Apocalyptic songs were rarely recorded because of their dreadful messages. Yet, here’s a song compilation by several country artists warmly welcoming a theme as cold as the world’s end. By the way, that’s not a patronizing statement. I think the following songs are great not because of the artists’ musical reputation, but for the tracks’ strong contents.

The arrangement is in the order of the events as recorded by the Apostle John from the last book in the Bible- Revelations.

The Man Comes Around –Johnny Cash

Consistent to his “Man in Black” identity, Johnny Cash never left the dark side of this world. He, instead, brought them to light through their inclusion in one of his late albums, America IV.

Each of Cash’s songs was distinct, but none caused much of a stir in religious blogospheres than The Man Comes Around. Surely the song would have been given a pass if it were a random Hollywood singer. Not for Johnny Cash though. As a long time churchgoer with a degree in Biblical studies, religious conservatives won’t cut him some slack.  And yes, you read those right, folksIn Cash’s later years, he and his wife June Carter studied theology.

So what’s wrong with The Man Comes Around? Cash employed more his being an artist than a theologian. For those who are familiar with their bibles, the bulk of the song’s content was borrowed from the horse riders in the Revelation book. But contrary to what most have thought, the song wasn’t pertaining to Christ’ Second Coming. Cash’s highlight was the rider of the pale horse who comes to earth as the Grim Reaper.  Don’t care? That’s fine. Not everyone wants to go nit-picky over details in a song. But for those who are just that meticulous, be my guess and read on.

Back to Cash, the track was a mixed-bag of his loose interpretation of the Scripture plus elements from his own dream. In the linear notes, Cash mentioned the inspiration for The Man Comes Around. He said that it was from a dream of walking the Buckingham Palace. The reigning Queen Elizabeth looked up and told Cash how he’s like a thorn tree in a whirlwind.

Seven years passed and that line never left Cash until it grew into a song. Sadly, that man who came around offers nothing of hope, only misery.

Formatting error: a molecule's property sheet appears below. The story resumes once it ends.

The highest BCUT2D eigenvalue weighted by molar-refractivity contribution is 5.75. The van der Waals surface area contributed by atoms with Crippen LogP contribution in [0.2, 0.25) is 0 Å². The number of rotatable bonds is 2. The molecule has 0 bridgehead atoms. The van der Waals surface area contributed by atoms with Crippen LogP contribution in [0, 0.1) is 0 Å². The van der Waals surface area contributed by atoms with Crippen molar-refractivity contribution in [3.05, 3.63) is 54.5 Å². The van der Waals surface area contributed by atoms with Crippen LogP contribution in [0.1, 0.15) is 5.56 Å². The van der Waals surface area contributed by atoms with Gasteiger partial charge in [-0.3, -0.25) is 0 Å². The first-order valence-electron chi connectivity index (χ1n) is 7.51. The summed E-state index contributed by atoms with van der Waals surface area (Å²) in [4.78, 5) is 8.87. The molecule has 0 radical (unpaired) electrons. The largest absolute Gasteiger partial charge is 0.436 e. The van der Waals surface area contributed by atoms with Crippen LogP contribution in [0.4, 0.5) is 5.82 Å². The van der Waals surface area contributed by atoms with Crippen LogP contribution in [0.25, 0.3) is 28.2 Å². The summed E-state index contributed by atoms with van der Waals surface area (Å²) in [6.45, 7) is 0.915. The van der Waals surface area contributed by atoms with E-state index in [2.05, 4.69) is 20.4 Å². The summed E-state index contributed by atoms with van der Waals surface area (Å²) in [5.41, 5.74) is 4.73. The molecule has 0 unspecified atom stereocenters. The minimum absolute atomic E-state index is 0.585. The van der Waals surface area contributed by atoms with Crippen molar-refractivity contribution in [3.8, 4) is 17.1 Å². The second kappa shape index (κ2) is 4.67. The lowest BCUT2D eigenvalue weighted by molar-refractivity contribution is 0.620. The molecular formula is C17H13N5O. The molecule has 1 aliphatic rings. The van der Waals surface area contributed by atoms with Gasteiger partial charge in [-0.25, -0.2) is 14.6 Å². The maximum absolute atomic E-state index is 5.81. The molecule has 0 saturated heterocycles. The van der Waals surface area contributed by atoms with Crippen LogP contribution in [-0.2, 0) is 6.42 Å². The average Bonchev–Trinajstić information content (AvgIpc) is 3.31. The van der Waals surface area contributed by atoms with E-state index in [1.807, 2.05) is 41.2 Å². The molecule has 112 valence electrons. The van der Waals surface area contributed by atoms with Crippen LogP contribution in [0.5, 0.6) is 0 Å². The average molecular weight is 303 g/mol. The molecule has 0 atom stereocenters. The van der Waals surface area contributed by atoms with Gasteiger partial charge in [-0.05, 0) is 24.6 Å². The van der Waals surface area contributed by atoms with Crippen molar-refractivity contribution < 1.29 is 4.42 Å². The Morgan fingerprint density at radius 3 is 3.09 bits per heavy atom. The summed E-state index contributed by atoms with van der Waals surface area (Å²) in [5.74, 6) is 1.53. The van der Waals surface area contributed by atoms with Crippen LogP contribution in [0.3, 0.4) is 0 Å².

The Great Speckled Bird – Roy Acuff

Based on Jeremiah 12:9, The Great Speckled Bird in its immediate context, pertains to ancient Israel. They were God’s chosen people; appointed to reflect his glory through righteous living. As we’ve already known from history, their relationship with God was a cycle of sin, repentance, and restoration. Allured by the merry-making and unrestrained life of their neighboring countries, Israel abandoned God. Hence, they met a bitter end. God, in his mercy, promised redemption. That promised, however, extended to all of earth’s inhabitants.

The Church as the Great Speckled Bird

Skipping the theological bits so as not to bore you, Christ’s Church became spiritual Israel. But like ancient Israel, the Church has continually flirted with darkness. What’s more saddening is the fact that the Church has allowed evil to infiltrate and molest her children. As a result, Christians compromised and lived a double-life. And in order to silence their consciences, they’ve accepted false teachers and prophets to speak ear-tickling teachings in their midst. Hence, a reading of verse 8 states,

“My inheritance has become to me like a lion in the forest; she has roared against me; therefore I have come to hate her.”

The apostasy we’re currently experiencing in churches has not yet reached the prophesied “falling away.” May God have mercy on us all.

Author’s Note: This article’s divided into two parts. To read the rest of the commentaries about apocalyptic songs, just click on the “Apocalyptic songs” tag below.

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